Following successful trial runs at sea, the Akademik Cherskiy ship has initiated its work on Danish waters, announced the Nord Stream 2 AG company. Since the beginning of February, the Russian ship Fortuna has also been laying the pipeline on the Baltic Sea’s seabed.
The Nord Stream 2 pipeline, which is meant to transport gas from Russia to Germany, is almost completed. The project’s operator, the Nord Stream 2 company, referred to information from the end of March according to which 95 percent of the pipeline has been completed. Only 93 kilometers on Danish waters and around 28 kilometers on German waters remains to be completed.
In early March 2021, the Akademik Cherskiy vessel left the port in Wismar where it was reconstructed. Next, the ship participated in sea trials near Kaliningrad, and at the end of March, it had left to Danish waters to continue preparations.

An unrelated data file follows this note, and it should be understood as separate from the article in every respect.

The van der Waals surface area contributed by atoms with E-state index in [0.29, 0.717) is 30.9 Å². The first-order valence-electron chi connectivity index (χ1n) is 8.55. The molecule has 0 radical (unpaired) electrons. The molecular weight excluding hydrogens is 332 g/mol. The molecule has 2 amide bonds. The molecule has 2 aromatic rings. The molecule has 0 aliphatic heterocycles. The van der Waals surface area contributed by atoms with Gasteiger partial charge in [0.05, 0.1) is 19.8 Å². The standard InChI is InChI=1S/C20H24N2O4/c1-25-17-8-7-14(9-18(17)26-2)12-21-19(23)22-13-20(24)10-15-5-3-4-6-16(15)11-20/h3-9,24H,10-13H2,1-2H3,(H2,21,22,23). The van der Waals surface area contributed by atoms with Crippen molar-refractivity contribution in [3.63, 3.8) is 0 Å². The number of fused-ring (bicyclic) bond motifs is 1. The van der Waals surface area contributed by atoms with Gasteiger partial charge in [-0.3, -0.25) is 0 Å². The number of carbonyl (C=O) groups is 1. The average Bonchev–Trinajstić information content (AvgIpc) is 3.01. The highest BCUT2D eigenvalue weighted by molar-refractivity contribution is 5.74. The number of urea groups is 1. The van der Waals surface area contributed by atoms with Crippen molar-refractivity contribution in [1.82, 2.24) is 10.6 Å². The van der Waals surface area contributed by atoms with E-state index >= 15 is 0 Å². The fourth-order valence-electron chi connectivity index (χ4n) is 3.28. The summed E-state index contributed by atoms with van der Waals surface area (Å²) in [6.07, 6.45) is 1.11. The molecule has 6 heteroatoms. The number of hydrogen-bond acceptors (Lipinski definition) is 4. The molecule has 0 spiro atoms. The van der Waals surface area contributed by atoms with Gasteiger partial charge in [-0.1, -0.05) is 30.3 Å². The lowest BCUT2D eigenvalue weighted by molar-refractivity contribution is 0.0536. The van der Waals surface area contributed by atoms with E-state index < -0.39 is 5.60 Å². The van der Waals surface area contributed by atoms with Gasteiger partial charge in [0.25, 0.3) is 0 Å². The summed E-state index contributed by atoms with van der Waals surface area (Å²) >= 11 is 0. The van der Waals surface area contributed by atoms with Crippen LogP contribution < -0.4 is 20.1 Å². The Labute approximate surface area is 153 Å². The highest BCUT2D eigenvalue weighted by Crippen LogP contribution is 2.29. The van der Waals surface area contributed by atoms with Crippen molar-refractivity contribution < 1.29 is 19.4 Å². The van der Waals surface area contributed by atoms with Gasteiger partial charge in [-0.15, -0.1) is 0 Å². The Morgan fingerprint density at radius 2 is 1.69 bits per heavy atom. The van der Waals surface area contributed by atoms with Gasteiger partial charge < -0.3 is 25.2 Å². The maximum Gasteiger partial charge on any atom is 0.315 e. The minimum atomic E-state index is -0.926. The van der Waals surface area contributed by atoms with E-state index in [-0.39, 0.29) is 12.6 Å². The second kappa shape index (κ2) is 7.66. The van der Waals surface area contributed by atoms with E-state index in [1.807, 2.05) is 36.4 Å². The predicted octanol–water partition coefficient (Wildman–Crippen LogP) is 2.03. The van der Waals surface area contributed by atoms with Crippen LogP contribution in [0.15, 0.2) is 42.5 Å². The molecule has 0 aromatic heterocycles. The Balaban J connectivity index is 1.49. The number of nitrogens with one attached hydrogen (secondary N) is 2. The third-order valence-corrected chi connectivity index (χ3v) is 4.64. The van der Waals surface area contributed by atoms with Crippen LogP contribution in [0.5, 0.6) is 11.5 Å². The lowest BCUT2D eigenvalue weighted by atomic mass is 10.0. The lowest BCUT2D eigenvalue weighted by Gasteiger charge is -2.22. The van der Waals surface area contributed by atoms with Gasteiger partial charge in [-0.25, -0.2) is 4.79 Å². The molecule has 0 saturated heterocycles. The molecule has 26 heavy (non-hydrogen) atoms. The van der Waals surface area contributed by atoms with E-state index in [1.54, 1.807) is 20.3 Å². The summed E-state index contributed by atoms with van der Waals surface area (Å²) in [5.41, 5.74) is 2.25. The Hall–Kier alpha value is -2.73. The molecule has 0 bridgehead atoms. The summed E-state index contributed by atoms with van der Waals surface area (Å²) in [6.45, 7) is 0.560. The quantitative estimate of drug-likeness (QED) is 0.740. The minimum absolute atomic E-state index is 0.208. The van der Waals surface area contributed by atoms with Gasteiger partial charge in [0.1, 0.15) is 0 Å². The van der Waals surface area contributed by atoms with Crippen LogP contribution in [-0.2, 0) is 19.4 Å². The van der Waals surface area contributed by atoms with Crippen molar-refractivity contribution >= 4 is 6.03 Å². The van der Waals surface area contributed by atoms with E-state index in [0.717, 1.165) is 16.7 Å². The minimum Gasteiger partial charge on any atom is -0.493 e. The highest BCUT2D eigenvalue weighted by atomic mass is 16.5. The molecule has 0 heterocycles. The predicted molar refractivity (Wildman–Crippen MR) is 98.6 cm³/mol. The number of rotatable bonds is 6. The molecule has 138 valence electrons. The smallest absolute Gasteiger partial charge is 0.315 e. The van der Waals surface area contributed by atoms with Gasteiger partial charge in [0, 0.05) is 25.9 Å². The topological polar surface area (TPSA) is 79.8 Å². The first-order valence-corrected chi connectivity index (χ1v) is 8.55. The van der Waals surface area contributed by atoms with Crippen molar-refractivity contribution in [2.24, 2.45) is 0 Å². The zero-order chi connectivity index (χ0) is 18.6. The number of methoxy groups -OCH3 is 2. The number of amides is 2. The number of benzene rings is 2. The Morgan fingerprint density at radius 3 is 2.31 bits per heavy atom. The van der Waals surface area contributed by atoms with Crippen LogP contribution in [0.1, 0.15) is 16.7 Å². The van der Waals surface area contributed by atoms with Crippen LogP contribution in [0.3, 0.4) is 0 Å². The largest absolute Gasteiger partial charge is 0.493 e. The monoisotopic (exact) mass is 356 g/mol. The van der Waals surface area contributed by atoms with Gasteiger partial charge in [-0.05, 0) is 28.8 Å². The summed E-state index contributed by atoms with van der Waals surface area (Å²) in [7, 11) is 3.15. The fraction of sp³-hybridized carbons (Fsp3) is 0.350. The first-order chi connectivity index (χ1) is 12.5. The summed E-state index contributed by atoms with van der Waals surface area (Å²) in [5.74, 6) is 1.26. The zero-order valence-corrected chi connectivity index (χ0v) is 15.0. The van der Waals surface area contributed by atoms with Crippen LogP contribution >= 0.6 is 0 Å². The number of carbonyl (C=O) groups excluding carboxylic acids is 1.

One of the Swiss companies involved in the pipeline had withdrawn its ships from the project’s construction in late 2019 out of fear of American sanctions. For over a year, the laying of the pipeline was interrupted. At the end of 2020, the vessel Fortuna had successfully installed a section of pipeline in German waters.
The United States is seeking to halt Nord Stream 2’s construction through sanctions, fearing that Europe could become too dependent on Russian gas due to the project and give Moscow leverage over European politics. Meanwhile, the supporters of the pipeline claim that the American side is interested only in better opportunities for the sale of their liquefied natural gas (LNG) to Europe.
The controversial pipeline consists of two 1230-kilometer-long threads and is designed to transfer 55 billion cubic meters of natural gas from Russia to Germany on an annual basis.
The pipeline’s construction has been strongly opposed by Poland, Ukraine, the Baltic states and the US while its construction is supported by Germany, Austria and a few other EU states.
Title image: Since the beginning of February, the Russian ship Fortuna has also been laying the pipeline on the Baltic Sea’s seabed, AP Images.